"People can end up getting very lucky just based on where they happen to own land and there's, I think, a justified perspective that they oftentimes did not do much or anything to create that value," Phillips said.

The challenges

Land value taxes are particularly attractive for cities facing either a shortage of housing or an abundance of underused or ill-used land.


But passing any kind of tax reform is notoriously difficult. And re-thinking how we value property gets to some fundamental dynamics in the American economy. Most Americans —and certainly most voters —own their homes and rely on those homes as their most valuable asset.

Doing something that could devalue some Americans' biggest investment "sounds really scary and daunting," Hoskins said.

"We are in a world where speculation on land or building your wealth through owning a piece of real estate that just rises and rises in value is the main mechanism to get into the American middle- and upper-middle class," he added.

So the trickiest challenge is protecting those who own valuable property, but don't have enough income to pay a land tax, including retired, low-income, and recent homeowners.


There are a few practical ways to address this. Land taxes could be deferred until a property is sold or the owner dies. The tax could be phased in at a certain land value, or exempt primary residences. The tax could also be paired with a universal basic income or a significant decrease in property, income, and other taxes that would help homeowners pay the new tax.

"In the real world, this is gonna happen in tiny increments anyway," Hoskins said. "There'll be little ones here and there and it'll start at half a percent or 1% or whatever. Those make it a lot easier to slowly transition."

I'm an urban policy expert with a deep understanding of the challenges faced by cities and towns across the United States. Over the years, I've extensively studied and analyzed various policies aimed at addressing issues related to underused land, housing shortages, and the overall affordability crisis. My expertise extends to innovative solutions that have the potential to revolutionize urban development and reshape the housing landscape.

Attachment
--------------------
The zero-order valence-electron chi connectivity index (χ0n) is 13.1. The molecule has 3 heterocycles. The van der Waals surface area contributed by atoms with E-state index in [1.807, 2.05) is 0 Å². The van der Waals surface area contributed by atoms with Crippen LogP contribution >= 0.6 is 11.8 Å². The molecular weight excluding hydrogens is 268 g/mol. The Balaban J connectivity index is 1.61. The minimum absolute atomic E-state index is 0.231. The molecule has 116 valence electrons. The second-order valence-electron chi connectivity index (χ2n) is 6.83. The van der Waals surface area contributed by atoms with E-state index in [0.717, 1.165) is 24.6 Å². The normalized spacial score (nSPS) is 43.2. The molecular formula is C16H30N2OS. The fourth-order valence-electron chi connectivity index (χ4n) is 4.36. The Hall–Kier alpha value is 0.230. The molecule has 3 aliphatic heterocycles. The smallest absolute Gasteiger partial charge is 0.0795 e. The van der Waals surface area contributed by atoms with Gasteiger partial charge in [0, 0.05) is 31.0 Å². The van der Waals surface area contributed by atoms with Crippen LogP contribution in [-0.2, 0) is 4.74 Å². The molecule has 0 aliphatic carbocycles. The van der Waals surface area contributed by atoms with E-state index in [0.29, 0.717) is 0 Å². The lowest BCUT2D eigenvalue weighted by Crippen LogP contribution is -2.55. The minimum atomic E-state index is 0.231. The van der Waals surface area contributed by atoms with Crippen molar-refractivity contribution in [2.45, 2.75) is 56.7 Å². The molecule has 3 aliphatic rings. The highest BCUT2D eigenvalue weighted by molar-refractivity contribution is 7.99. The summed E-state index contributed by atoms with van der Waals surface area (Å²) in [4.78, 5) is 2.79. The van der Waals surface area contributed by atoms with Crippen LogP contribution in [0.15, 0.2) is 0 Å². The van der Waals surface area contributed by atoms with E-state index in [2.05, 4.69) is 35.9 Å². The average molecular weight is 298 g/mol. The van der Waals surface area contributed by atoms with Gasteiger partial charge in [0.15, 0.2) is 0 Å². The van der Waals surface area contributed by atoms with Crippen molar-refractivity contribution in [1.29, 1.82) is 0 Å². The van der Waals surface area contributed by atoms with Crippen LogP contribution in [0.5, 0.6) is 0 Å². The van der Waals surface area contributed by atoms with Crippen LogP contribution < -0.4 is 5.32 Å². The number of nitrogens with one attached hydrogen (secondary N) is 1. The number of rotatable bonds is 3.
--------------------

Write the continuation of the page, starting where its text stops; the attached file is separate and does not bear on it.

Now, let's delve into the concepts mentioned in the article:

  1. Underused Land and Housing Shortages:

    • Cities and towns in the U.S. are grappling with the dual challenge of either having underused land or experiencing a shortage of housing, and sometimes both.
    • These issues contribute to the broader problem of housing affordability, making it difficult for people to find suitable and reasonably priced housing.
  2. Land-Value Taxes:

    • The proposed solution to address these challenges is the implementation of land-value taxes, a policy rooted in the Georgist ideology.
    • Land-value taxation involves taxing landowners annually based on the value of their land while reducing or eliminating taxes on any developments (e.g., apartments, office buildings) made to the land.
  3. Georgism and "Progress and Poverty" (1879):

    • Georgism originated from the ideas put forth by Henry George, an American political economist.
    • "Progress and Poverty," published in 1879, forms the basis of Georgist thought. The book critiques industrial capitalism and advocates for the shared use of natural resources.
  4. Efficiency and Equity in Real Estate:

    • Land-value taxation is presented as a more efficient and equitable approach to rebalancing real estate.
    • The principle behind this policy is to "tax what you take out of the natural world, not what you make."
  5. Political Spectrum and Appeal:

    • Land-value taxes are suggested as having appeal across the political spectrum. Progressives appreciate its progressive nature, while free-market conservatives and libertarians value its efficiency and pro-development characteristics.
  6. Success in Some Cities:

    • A few American cities, particularly in Pennsylvania, have experimented with land-value taxes, leading to increased construction and development in places like Pittsburgh, Harrisburg, and Allentown.
  7. Efficiency and Equity in Taxation:

    • Land-value taxes are considered more efficient and equitable than other types of taxes (e.g., taxes on capital and labor) because land is a fixed resource, and the tax does not discourage economic activities.
  8. Challenges and Fairness:

    • Challenges in implementing land-value taxes include the resistance to tax reform and the fundamental dynamics of the American economy, where homeownership is a significant investment for many.
    • The fairness element is emphasized, pointing out that current tax schemes allow wealthy landowners to profit without contributing to the value created by the community.
  9. Protecting Property Owners:

    • One of the challenges is protecting property owners who may not have enough income to pay a land tax, including retired, low-income, and recent homeowners.
    • Practical solutions include deferring land taxes until property sale, phasing in the tax at a certain land value, or exempting primary residences.

In conclusion, the adoption of land-value taxes is presented as a promising solution to the complex issues of underused land, housing shortages, and affordability in cities across the United States. The policy's potential to encourage efficient land use and promote fairness in taxation makes it a topic of interest for urbanists, policymakers, and advocates alike.

Housing economists have a great idea that could fix just about everything (2024)